^{1,a)}

### Abstract

We study a network of three populations of coupled phase oscillators with identical frequencies. The populations interact nonlocally, in the sense that all oscillators are coupled to one another, but more weakly to those in neighboring populations than to those in their own population. Using this system as a model system, we discuss for the first time the influence of network topology on the existence of so-called chimera states. In this context, the network with three populations represents an interesting case because the populations may either be connected as a triangle, or as a chain, thereby representing the simplest discrete network of either a ring or a line segment of oscillator populations. We introduce a special parameter that allows us to study the effect of breaking the triangular network structure, and to vary the network symmetry continuously such that it becomes more and more chain-like. By showing that chimera states only exist for a bounded set of parameter values, we demonstrate that their existence depends strongly on the underlying network structures, and conclude that chimeras exist on networks with a chain-like character.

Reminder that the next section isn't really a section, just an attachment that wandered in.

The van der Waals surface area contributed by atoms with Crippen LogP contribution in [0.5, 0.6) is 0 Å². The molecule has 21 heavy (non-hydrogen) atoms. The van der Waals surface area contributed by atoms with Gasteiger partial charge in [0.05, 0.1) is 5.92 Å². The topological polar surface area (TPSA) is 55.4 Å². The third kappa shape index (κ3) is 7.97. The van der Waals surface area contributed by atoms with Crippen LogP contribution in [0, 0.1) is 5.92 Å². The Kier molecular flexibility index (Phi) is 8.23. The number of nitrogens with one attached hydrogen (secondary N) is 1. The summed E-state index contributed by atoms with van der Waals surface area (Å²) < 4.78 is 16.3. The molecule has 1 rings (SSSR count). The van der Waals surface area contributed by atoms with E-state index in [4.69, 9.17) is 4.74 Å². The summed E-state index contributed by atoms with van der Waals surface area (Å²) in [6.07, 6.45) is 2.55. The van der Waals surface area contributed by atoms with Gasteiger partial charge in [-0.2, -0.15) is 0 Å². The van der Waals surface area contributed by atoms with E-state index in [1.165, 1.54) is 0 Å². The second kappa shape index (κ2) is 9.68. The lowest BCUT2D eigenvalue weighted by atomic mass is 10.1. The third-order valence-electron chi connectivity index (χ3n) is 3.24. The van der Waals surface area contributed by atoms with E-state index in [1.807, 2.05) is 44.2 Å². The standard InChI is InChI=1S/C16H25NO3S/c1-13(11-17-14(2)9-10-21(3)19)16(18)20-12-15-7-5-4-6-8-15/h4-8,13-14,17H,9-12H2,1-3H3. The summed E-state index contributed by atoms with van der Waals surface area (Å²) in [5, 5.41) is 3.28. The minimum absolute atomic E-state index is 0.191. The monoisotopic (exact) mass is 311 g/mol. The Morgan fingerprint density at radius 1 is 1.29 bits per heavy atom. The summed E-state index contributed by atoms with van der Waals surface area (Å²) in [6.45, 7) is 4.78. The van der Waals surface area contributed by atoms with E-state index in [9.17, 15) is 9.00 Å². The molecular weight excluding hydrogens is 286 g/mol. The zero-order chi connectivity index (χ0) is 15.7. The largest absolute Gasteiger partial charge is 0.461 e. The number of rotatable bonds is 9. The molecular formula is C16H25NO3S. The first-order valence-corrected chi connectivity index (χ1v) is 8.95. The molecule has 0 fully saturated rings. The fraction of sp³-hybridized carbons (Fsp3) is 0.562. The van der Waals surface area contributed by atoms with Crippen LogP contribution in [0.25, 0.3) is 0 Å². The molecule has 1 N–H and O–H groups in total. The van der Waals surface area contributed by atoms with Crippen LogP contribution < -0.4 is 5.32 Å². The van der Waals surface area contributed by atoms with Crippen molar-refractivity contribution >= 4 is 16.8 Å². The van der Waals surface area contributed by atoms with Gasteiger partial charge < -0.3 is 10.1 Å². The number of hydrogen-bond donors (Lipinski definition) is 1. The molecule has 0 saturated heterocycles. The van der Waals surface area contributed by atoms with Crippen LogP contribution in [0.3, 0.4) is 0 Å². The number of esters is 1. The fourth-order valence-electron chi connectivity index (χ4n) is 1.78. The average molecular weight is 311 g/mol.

Collective synchronization of coupled oscillators is a problem of fundamental importance and occurs in a wide range of systems including Josephson junction arrays, circadian pacemaker cells in the brain, or the metabolism of yeast cells.

^{22,25,27}The Kuramoto model has been studied under the influence of global (all-to-all) and local (nearest neighbor) coupling in great detail.

^{4,8}The intermediate case of

*nonlocal coupling*, where the coupling strength decays with distance in a network, was first investigated by Kuramoto

*et al.*

^{9}In 2002 they observed a remarkable novel state where a population of

*identical*oscillators splits into two subpopulations, one being synchronized and the other desynchronized, which is called

*chimera state*.

^{10}Since then, several studies have been concerned with its bifurcation behavior and its emergence under the aspects of heterogeneous oscillator frequencies or delayed coupling.